This blog is a summary of a statement from the Mental Health Foundation of NZ (20 March, 2019) following the terrorist attack. We thought it was so good we would put a shorter version on our website.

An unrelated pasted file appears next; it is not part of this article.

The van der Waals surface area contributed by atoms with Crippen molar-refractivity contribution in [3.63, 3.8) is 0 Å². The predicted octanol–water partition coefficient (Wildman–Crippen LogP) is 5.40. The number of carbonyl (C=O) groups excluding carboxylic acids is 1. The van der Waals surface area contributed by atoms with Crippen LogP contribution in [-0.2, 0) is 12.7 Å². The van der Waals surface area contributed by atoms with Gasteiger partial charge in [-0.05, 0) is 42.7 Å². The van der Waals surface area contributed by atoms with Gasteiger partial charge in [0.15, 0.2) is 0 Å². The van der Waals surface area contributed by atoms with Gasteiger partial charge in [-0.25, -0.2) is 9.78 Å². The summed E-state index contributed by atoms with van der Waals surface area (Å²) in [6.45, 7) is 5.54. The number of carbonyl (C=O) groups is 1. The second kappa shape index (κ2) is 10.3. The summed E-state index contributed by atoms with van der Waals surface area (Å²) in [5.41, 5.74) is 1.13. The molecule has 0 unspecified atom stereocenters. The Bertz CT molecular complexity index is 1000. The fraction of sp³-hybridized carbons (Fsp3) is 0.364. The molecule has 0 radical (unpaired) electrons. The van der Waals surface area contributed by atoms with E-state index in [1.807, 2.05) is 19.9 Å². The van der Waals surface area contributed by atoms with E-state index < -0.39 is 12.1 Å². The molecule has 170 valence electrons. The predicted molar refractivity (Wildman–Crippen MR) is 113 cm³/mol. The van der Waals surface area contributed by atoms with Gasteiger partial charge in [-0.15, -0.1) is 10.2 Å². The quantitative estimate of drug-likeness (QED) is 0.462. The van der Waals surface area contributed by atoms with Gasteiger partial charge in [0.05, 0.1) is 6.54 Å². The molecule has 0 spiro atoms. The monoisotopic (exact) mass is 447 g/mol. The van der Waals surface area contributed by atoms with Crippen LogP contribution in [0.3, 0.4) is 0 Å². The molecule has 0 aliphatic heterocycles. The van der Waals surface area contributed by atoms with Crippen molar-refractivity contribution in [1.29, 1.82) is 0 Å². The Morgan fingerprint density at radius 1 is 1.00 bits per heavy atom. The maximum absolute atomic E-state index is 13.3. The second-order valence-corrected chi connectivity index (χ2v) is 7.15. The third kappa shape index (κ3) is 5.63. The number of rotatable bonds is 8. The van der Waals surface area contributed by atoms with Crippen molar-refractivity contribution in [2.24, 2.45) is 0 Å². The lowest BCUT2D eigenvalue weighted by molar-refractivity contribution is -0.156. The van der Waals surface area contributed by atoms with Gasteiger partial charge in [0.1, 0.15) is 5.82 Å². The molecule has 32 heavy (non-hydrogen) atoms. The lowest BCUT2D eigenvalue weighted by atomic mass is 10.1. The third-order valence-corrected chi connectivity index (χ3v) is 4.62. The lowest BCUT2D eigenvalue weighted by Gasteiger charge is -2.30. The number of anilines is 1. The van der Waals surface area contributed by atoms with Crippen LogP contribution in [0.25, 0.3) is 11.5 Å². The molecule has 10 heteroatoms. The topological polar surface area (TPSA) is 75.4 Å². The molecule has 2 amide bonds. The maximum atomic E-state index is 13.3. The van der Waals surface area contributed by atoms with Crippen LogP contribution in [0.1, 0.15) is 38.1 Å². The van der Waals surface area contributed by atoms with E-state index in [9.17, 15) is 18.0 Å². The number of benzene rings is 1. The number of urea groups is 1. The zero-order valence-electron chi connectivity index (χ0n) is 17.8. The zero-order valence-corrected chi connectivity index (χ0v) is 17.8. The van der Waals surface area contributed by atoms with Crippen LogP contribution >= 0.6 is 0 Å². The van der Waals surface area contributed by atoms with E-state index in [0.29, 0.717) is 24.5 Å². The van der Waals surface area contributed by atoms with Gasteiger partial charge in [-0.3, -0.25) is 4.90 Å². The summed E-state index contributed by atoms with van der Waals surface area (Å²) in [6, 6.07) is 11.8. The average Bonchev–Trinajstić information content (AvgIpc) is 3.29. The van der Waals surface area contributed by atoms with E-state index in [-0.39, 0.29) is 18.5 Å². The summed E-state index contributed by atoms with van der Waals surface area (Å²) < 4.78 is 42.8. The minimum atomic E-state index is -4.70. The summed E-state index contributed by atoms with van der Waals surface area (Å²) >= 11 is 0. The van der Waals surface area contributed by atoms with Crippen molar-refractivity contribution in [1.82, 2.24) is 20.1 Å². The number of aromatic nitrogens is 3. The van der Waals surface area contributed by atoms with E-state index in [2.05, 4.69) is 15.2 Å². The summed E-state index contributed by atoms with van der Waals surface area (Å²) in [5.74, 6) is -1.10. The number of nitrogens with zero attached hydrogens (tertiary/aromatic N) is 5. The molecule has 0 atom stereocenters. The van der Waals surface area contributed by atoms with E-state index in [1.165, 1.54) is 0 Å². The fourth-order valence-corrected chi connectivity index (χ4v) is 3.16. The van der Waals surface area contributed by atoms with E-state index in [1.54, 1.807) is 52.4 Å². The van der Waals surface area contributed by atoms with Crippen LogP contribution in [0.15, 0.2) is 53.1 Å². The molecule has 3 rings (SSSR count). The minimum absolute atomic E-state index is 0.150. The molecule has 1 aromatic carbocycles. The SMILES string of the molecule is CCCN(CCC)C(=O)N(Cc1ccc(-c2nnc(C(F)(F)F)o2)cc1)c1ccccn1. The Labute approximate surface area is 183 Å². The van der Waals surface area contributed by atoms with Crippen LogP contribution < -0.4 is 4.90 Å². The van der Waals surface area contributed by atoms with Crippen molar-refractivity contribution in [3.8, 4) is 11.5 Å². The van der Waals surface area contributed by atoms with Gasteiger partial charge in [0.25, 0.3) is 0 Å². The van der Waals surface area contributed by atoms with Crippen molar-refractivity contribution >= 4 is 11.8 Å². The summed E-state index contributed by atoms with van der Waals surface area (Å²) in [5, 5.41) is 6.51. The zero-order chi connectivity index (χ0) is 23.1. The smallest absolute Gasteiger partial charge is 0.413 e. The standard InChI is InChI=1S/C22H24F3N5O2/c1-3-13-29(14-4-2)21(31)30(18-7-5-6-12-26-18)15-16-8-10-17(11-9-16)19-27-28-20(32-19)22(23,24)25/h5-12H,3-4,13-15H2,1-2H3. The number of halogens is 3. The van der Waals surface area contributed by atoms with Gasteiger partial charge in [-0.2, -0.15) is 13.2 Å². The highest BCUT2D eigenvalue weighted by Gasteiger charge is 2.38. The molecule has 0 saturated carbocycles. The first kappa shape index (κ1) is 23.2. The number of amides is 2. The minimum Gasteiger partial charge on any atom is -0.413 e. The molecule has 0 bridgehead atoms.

Following the 15th March’s appalling terrorist attack, many people have suggested that the terrorist must have been mentally ill. It is perhaps comforting to think this but this answer is probably fiction. It wrongly connects mental distress with ‘violence’ or ‘threatening’ and ‘a risk to the community’ which is deeply troubling. The terrorist is an extremist but it is an unfair leap to assume we can blame mental illness for his actions. One, it lets ourselves and the country off the hook from reckoning with racism, white supremacy and the anti-immigrant sentiments that directly led to this attack. This is not part of mental illness. Two, people who live with mental health issues in NZ are already some of the most vulnerable people, recipients of prejudice and discrimination and incorrectly blamed for disproportionate amounts of violence.

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